Arizona Company Wants To Create Reliable Marijuana Breath Test

November 16, 2022

By Terri Jo Neff |

With marijuana use now legal in some manner in the majority of states, attention is turning to how to reliably determine if a driver—or employee or care giver—is under the influence of THC, the chemical in cannabis responsible for having a psychological effect on the brain.

Phoenix-based ElectraTect is gaining worldwide attention for its effort to develop a THC breath analyzer tool comparable to the breathalyzer tests routinely used by law enforcement agencies and courts to determine whether someone is impaired due to alcohol consumption.

The need for a quick and reliable THC testing mechanism has come under growing attention in recent years in response to insurance and public health studies showing the increased likelihood that marijuana impairment is a factor in injury accidents, on the road, in the workplace, and in the home.

The problem, according to cannabis experts, is that traditional THC tests utilizing blood, urine, or saliva are expensive and can provide positive results days after marijuana use and long after any impairment. Yet scientists also know THC only stays on a person’s breath for a few hours after use, generally falling in line with the usual timeframe of peak impairment.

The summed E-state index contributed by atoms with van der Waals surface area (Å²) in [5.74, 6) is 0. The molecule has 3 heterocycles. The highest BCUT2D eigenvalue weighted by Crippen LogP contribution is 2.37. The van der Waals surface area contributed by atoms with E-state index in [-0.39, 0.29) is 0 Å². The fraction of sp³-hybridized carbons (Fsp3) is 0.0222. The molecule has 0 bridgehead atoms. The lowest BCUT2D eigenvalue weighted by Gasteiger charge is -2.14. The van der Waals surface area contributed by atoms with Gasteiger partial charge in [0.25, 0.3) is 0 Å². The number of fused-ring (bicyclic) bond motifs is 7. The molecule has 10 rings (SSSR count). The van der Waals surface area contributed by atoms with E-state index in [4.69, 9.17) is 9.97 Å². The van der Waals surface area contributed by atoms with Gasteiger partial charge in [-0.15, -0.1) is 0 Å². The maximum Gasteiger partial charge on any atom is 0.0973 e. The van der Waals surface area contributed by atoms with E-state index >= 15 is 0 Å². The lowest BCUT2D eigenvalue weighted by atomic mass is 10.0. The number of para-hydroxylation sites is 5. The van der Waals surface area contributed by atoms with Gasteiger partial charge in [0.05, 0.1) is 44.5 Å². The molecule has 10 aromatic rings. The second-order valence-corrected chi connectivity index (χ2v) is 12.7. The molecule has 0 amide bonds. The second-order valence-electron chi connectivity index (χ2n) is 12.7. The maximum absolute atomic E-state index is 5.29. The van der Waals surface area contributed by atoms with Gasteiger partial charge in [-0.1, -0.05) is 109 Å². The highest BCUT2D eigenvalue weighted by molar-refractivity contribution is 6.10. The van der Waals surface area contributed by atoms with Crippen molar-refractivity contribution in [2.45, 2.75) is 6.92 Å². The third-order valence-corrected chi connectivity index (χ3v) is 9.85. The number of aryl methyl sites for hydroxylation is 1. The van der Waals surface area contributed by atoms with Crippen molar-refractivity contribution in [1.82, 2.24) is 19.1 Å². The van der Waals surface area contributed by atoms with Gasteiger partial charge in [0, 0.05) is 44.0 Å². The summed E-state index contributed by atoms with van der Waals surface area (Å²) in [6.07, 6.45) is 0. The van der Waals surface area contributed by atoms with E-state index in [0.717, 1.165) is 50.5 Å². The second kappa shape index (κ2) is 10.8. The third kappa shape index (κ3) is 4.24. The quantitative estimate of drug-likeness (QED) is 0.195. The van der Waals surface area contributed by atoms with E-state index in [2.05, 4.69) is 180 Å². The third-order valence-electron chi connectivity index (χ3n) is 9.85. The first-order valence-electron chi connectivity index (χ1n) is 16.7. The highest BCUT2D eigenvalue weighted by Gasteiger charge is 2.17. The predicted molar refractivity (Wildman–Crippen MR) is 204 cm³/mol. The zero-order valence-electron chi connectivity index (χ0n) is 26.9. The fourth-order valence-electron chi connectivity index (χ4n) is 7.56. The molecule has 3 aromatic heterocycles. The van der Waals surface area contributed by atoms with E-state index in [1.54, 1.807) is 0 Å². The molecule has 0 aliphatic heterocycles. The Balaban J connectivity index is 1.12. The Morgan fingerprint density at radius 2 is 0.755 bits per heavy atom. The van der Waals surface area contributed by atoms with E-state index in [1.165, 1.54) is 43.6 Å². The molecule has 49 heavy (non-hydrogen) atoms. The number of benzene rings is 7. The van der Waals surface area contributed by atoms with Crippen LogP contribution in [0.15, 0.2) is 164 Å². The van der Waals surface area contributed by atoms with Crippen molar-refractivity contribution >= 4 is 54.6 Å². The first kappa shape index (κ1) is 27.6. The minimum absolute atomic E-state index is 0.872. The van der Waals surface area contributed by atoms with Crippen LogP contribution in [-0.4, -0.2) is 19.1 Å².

Which led Dr. Evan Darzi and Neil K. Gang, Ph.D., to found ElectraTect in 2020 with support from UCLA where Gang serves as Chair for the Department of Chemistry and Biochemisty. Several company employees are graduates of Arizona State University, where Darzi studies.

That same year, Gang and Darzi revealed a patented electrochemical oxidation process which measures the concentration of THC molecules in a breath sample. Then earlier this year, the company went public with the results of a study of its device published in the journal Organic Letters.

The study pointed to the “need for a fair forensic tool capable of detecting THC in the short window of impairment.”

ElectraTect is now testing a cannabinoid fuel cell designed to detect the amount of THC recently introduced into a person’s system. The technology could ultimately lead to the development of a cost-effective, portable marijuana breathalyzer.

Yet the company’s founders are motivated by more than the science. They recognize the critical need for more research into marijuana impairment in order to ensure there can be a fair and objective testing method of impairment to prevent subjective determinations which can lead to unwarranted criminal charges or civil liability.

“In states where marijuana has been decriminalized or legalized, traditional testing can still lead to fines, imprisonment, or loss of employment, even if you are not impaired at the time of testing,” Darzi recently noted.

The marijuana breathalyzer technology could also be utilized for a marijuana ignition interlock system, much like judges across America require for convicted drunk drivers who want their driving privileges restored. It is one reason Intoxalock, a leader in the alcohol ignition interlock industry, has become a strategic partner and investor in the startup.

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